British energy giant BP announced plans for the UK’s largest blue hydrogen production facility, H2Teesside, targeting 1 gigawatt (GW) of hydrogen production by 2030.
In a statement on Thursday, BP said the project would capture and send for storage up to two million tonnes of carbon dioxide (CO2) per year, equivalent to capturing the emissions from the heating of one million UK households.
With the proposed development in Teesside in the northeast of England, the oil company aims to make a major contribution to the UK’s target of developing 5 GW of hydrogen production by 2030.
“Clean hydrogen is an essential complement to electrification on the path to net zero. Blue hydrogen, integrated with carbon capture and storage, can provide the scale and reliability needed by industrial processes. It can also play an essential role in decarbonizing hard-to-electrify industries and driving down the cost of the energy transition,” Dev Sanyal, BP’s executive vice president of gas and low carbon energy, was quoted as saying in the statement.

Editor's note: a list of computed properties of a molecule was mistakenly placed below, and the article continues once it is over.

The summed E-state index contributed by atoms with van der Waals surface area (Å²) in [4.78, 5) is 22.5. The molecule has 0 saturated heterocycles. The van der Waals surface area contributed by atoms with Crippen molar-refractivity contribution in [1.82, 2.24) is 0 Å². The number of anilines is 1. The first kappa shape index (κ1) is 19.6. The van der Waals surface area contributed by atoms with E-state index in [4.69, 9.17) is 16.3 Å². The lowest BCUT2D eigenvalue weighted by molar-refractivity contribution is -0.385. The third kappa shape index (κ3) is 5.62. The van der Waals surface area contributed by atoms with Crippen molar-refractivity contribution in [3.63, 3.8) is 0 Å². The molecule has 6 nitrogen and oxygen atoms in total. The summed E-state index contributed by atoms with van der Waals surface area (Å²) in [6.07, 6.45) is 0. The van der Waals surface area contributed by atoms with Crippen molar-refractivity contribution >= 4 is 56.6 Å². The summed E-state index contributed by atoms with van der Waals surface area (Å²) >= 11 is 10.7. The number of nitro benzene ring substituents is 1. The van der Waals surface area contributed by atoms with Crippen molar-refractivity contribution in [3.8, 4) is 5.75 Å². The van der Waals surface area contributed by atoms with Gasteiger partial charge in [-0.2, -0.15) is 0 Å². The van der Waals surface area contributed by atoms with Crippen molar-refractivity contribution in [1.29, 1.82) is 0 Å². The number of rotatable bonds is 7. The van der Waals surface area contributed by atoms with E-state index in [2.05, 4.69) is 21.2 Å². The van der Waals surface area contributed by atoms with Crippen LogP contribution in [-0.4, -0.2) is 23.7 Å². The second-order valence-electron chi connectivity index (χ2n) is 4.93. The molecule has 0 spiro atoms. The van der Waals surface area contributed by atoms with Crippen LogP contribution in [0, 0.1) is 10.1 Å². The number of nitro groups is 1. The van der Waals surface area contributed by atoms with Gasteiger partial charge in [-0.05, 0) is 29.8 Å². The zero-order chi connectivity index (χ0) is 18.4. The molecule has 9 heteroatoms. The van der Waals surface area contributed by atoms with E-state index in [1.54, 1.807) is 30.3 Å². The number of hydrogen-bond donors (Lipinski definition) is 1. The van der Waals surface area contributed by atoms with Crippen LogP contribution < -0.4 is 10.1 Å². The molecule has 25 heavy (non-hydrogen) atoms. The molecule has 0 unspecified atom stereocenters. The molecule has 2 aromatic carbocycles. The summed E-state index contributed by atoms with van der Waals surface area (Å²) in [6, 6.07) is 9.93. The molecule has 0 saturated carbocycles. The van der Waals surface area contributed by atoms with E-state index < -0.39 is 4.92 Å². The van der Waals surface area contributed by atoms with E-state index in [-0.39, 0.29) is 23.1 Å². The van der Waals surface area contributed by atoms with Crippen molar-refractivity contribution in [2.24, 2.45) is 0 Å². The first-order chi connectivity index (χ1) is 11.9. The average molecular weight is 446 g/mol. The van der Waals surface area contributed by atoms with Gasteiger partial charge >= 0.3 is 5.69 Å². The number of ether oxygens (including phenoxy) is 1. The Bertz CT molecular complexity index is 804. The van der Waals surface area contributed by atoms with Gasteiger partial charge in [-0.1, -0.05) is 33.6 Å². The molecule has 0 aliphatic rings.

The production start is planned for 2027 or earlier with a final investment decision expected in early 2024.
By 2050, hydrogen could account for around 16% of all the world’s energy needs, according to BP’s energy outlook.
Green hydrogen is made using electricity from renewable sources to split water into oxygen and hydrogen, in a process known as electrolysis, BP explained.
-What is blue hydrogen?
Blue hydrogen is derived from the breaking down of the methane molecule in natural gas, which consists of carbon and hydrogen combined, to produce and capture carbon. If carbon is not captured, it is known as grey hydrogen.
The high production cost of hydrogen at scale, which costs more than other fuels, is the main reason preventing hydrogen from being used much “particularly if you want to make emissions-free green or blue hydrogen,” the company explained.
By Sibel Morrow